B.C. Matthews Hall
University of Waterloo
200 University Ave. West
Waterloo, Ontario, Canada N2L 3G1
519-888-4567, ext. 45513
CRE-MSD and ACE webinar series
This free webinar is part of a series of webinars offered through the collaboration of CRE-MSD and the Association of Canadian Ergonomists (ACE).
CRE-MSD is committed to building the capacity of the health and safety system to prevent MSD. Encouraging and providing graduate students a forum to share their MSD related research and engage in dialogue is one of the ways we do this. Together with ACE, this graduate webinar series has been co-ordinated.
In this webinar
Automated driving systems promise several benefits to road users, such as reducing collisions and decreasing traffic congestion. Driving automation currently available to consumers can control the vehicle’s steering via a lane keeping assist (LKA) system and the acceleration and braking of the vehicle via adaptive cruise control (ACC). When these systems are engaged, drivers no longer need to physically control the vehicle; their role changes to one of monitoring the roadway and automation so that they are prepared to take over control of the vehicle if the automation fails.
In this webinar, the speaker will first present recent research investigating how driver behaviour differs when encountering different types of automation failures (i.e., depending on whether the failure could be anticipated based on knowledge of the system limitations). As well, the speaker will discuss an ongoing survey study to assess drivers’ knowledge of ACC and LKA capabilities and limitations and how such knowledge (along with demographic factors) may influence trust, and the implications for driver training to support the safe use of driving automation.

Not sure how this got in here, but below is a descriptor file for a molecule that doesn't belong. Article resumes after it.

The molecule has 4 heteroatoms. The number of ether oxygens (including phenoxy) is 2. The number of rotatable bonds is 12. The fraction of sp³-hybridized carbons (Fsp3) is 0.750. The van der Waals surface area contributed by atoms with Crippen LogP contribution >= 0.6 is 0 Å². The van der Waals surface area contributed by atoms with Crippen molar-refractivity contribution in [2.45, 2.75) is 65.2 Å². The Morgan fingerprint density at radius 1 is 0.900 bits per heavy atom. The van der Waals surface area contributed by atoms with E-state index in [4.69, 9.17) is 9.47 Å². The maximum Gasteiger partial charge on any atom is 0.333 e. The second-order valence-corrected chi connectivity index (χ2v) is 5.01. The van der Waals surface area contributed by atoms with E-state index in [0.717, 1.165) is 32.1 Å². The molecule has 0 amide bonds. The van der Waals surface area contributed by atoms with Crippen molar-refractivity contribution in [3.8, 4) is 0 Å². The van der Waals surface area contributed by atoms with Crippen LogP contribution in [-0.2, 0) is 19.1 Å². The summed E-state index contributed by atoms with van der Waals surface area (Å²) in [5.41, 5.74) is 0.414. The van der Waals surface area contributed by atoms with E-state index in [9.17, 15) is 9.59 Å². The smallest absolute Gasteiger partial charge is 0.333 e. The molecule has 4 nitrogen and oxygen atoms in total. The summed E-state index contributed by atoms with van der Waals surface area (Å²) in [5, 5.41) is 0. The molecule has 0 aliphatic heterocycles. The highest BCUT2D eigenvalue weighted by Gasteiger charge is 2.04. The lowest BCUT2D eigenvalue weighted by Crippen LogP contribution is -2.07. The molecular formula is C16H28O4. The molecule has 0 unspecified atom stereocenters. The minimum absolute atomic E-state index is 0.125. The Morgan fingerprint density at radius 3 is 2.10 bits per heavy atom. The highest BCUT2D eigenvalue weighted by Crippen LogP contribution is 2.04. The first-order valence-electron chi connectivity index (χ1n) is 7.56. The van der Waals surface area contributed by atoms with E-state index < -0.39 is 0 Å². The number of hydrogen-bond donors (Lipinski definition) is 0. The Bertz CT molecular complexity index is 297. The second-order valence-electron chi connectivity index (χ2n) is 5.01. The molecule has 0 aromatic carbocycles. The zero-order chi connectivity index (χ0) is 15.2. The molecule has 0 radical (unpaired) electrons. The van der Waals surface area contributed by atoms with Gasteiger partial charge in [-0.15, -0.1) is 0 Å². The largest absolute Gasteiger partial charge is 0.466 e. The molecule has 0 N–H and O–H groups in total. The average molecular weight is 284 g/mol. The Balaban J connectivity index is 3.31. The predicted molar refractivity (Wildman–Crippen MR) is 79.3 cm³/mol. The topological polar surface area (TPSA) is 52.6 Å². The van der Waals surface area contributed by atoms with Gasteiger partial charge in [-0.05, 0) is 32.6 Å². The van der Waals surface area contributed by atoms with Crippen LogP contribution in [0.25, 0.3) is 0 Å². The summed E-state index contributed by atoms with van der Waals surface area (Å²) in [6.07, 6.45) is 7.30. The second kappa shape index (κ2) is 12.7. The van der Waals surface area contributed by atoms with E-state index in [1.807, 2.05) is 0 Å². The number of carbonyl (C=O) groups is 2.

About the presenter
Chelsea A. DeGuzman is a 3rd year PhD student in the Human Factors and Applied Statistics Lab at the University of Toronto, and Co-President of the Human Factors Interest Group, the HFES student chapter at the University of Toronto. Her PhD research focuses on drivers’ understanding and use of automated driving technology. She is particularly interested in how to improve drivers’ understanding of driving automation to reduce overreliance on these systems. Chelsea received her BA from Western University (2013), specializing in Developmental Cognitive Neuroscience, and then completed her MASc at the University of Toronto (2017) in Human Factors.
Webinar recording (Webex)
For assistance, please contact Betina Butler at email@example.com.
Disclaimer: CRE-MSD receives funding through a grant provided by the Ontario Ministry of Labour, Training and Skills Development. The views expressed are those of the presenters and do not necessarily reflect those of the Centre nor of the Province of Ontario.